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The real reasons for Australia's housing crisis

By Brendan O'Reilly - posted Monday, 27 March 2023

Australian house prices and rentals are amongst the most expensive in the world.  Sydney was recently ranked the second least affordable city in the world after Hong Kong, with Vancouver in third place.  Other Australian cities were also highly ranked, with Melbourne the ninth least affordable, Adelaide the fourteenth and Brisbane fifteenth.  High construction costs, restrictive planning regulations,and government charges on developers are major contributing factors to high dwelling prices.  In the ACT, the government's land monopoly and restricted land releases are major influences on high land prices in that jurisdiction.

Statistics (and good old supply and demand) tell the recent tale of our housing shortage.

In January 2023 total dwellings approved fell 27.6 per cent (seasonally adjusted), while private sector dwellings approved (excluding houses) fell a whopping 40.8 per cent.  Rental vacancy rates dropped by 36.1 per cent nationally in the year to January, according to, while rents continued to soar.  Its data show that the national rental vacancy rate fell to its lowest point on record - 0.8 per cent - in that month.  Other sources show the same trend, though their absolute figures are not quite as low.  According to PropTrack, the rental vacancy rate is now half the level seen before the pandemic.  With reduced building activity and plans for a surge in immigration, housing shortages are only going to get worse.


As far as provision of housing is concerned, private supply dominates.  According to the 2021 Census, our housing stock consists of 6.2 million owner occupied dwellings and 4.7 million rented dwellings, with only about 350,000 of the latter being comprised of state or community housing units.  Overall, Australia is overwhelmingly dependent on privately provided housing.  If the incentive for investing in housing is reduced, the housing shortage worsens, which is what has happened.

A key driver of investment in housing is interest rates.  This reflects that most dwelling purchases are made with borrowed money.

It is obvious that the rapid escalation of interest rates over the past year (to counter rising inflation) has reduced investor activity in housing, and has been the biggest factor in the large decline in housing approvals.  This has all happened because governments (across much of the world, not just in Australia) stimulated their economies by too much and for too long during Covid.  They now stubbornly refuse to tighten fiscal policy by reducing spending and/or raising taxes.  The result is that almost all the burden is being placed on interest rates, with housing being hit disproportionately.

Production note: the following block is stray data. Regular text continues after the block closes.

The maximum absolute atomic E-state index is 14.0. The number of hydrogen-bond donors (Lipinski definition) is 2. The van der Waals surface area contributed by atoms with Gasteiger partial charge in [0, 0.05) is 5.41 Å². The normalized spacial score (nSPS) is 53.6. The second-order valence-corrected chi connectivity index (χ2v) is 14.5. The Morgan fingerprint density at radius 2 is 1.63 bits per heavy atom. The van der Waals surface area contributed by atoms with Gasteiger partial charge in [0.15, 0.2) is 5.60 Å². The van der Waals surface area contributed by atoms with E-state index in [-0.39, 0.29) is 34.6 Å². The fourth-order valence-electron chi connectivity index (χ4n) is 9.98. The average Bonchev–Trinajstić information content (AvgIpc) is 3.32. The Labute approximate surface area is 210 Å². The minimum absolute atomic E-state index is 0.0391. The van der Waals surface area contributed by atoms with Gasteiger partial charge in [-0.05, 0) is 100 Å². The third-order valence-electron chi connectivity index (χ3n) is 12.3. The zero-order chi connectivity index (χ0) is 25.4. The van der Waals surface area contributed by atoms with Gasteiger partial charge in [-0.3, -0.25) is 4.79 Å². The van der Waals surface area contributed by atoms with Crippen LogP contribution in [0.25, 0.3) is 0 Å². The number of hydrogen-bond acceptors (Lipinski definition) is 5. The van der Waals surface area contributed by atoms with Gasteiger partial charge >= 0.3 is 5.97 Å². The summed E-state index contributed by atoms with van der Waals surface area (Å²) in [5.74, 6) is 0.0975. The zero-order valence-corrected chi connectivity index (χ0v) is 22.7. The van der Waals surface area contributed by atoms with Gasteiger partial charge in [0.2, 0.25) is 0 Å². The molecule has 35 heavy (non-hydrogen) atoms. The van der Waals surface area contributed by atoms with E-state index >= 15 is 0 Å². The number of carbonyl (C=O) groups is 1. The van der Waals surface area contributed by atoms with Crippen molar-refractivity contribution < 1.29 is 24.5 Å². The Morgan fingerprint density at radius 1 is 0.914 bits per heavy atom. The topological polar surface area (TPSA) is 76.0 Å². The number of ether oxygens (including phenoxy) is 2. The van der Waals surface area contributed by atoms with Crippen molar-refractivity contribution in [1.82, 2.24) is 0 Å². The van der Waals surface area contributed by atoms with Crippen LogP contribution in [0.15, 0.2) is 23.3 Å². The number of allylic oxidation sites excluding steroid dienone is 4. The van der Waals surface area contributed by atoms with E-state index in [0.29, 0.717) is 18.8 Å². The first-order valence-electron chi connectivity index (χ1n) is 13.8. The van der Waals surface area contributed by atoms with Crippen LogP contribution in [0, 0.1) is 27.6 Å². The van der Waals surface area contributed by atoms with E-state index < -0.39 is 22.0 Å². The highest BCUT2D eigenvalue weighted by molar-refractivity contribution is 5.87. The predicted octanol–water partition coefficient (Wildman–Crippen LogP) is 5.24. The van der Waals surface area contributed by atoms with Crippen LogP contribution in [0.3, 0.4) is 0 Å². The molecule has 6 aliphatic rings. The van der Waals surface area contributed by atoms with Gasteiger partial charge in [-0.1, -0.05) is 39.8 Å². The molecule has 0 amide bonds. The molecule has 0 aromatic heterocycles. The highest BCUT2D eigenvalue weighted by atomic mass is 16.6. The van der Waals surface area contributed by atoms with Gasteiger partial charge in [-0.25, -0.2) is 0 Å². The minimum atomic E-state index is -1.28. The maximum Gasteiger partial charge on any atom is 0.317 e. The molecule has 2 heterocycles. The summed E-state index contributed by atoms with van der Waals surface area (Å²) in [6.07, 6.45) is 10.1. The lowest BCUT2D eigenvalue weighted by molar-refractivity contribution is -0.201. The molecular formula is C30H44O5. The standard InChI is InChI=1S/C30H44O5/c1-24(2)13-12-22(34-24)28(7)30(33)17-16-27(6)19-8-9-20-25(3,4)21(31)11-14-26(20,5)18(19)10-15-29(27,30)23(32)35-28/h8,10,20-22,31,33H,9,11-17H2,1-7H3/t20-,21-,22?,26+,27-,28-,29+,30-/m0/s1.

The housing market will come under still greater pressure  for two reasons.  Firstly, some further increases in interest rates are widely expected.  Secondly, a lot of borrowers are still on low fixed rates, and more will be hit with big rises when their fixed terms come to an end over the next year or two.  Renters are at the pointy end of the market because, during a major shortage, they are the ones most likely to end up homeless.

It is not just interest rates that have been slugging (the mostly Mum and Dad) investors in rental housing.  While there are big incentives for owner occupied housing (e.g. grants and stamp duty concessions for first home buyers, exemption from capital gains, tax-free imputed rent), government impositions actively discourage people from becoming landlords and drive up private rents in the process.

Investors are generally slugged an extra 0.5 per cent p.a. interest over and above the rate charged to owner-occupier borrowers.  Such price discrimination is normally illegal under trade practices legislation, but is mandated under financial regulation in this country.  Interest rate differentials arguably should reflect the risk of default, so that in many cases the reverse should apply and investors might merit a discount instead of the current penalty loading.


Council rates are supposed to reflect the cost of providing services to property owners.  Instead of applying this principle, investors in rental housing are, however, systematically overcharged relative to owner occupiers.

In many jurisdictions small flats (mostly owned by investors) are charged almost the same rates as bigger units, despite having lower valuations and fewer occupants.  In turn, two bedroom units commonly pay disproportionate rates relative to larger houses.

It gets worse.  Many councils, especially in Queensland and WA, now apply a "differential rates policy".  In essence, they charge higher rates for a given property, if it is owned by an investor, despite such owner status having no bearing on the level of services provided.  Differential rates are simply a revenue grab, facilitated by the fact that many investors live interstate and thus can't vote in the relevant local elections (breaking the equity rule of no taxation without representation).

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Disclosure:  The author own residential rental property.

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About the Author

Brendan O’Reilly is a retired commonwealth public servant with a background in economics and accounting. He is currently pursuing private business interests.

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